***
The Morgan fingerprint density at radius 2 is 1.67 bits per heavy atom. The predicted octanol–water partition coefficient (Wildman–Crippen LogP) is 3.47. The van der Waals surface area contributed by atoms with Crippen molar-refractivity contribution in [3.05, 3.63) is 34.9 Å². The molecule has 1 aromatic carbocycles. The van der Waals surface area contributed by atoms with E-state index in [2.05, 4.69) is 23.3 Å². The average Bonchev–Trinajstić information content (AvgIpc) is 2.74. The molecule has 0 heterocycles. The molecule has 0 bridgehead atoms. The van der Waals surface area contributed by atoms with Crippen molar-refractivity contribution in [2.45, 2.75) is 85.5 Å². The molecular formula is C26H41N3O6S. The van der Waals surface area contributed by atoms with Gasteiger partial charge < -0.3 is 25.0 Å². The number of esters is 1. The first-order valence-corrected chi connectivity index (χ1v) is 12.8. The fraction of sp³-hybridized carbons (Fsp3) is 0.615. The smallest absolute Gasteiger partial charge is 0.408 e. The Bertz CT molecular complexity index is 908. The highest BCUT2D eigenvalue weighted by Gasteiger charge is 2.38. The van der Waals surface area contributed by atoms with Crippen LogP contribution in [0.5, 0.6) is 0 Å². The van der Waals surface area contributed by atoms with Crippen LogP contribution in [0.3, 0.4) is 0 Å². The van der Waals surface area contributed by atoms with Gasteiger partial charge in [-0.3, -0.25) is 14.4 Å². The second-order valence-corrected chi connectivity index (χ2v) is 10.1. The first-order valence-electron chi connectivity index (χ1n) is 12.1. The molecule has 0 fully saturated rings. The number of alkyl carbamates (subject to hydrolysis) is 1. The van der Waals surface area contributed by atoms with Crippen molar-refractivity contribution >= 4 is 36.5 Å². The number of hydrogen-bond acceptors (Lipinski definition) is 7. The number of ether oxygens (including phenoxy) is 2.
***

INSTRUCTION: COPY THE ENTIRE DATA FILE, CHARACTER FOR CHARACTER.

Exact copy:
The Morgan fingerprint density at radius 2 is 1.67 bits per heavy atom. The predicted octanol–water partition coefficient (Wildman–Crippen LogP) is 3.47. The van der Waals surface area contributed by atoms with Crippen molar-refractivity contribution in [3.05, 3.63) is 34.9 Å². The molecule has 1 aromatic carbocycles. The van der Waals surface area contributed by atoms with E-state index in [2.05, 4.69) is 23.3 Å². The average Bonchev–Trinajstić information content (AvgIpc) is 2.74. The molecule has 0 heterocycles. The molecule has 0 bridgehead atoms. The van der Waals surface area contributed by atoms with Crippen molar-refractivity contribution in [2.45, 2.75) is 85.5 Å². The molecular formula is C26H41N3O6S. The van der Waals surface area contributed by atoms with Gasteiger partial charge < -0.3 is 25.0 Å². The number of esters is 1. The first-order valence-corrected chi connectivity index (χ1v) is 12.8. The fraction of sp³-hybridized carbons (Fsp3) is 0.615. The smallest absolute Gasteiger partial charge is 0.408 e. The Bertz CT molecular complexity index is 908. The highest BCUT2D eigenvalue weighted by Gasteiger charge is 2.38. The van der Waals surface area contributed by atoms with Crippen LogP contribution in [0.5, 0.6) is 0 Å². The van der Waals surface area contributed by atoms with Crippen LogP contribution in [0.3, 0.4) is 0 Å². The van der Waals surface area contributed by atoms with Gasteiger partial charge in [-0.3, -0.25) is 14.4 Å². The second-order valence-corrected chi connectivity index (χ2v) is 10.1. The first-order valence-electron chi connectivity index (χ1n) is 12.1. The molecule has 0 fully saturated rings. The number of alkyl carbamates (subject to hydrolysis) is 1. The van der Waals surface area contributed by atoms with Crippen molar-refractivity contribution >= 4 is 36.5 Å². The number of hydrogen-bond acceptors (Lipinski definition) is 7. The number of ether oxygens (including phenoxy) is 2.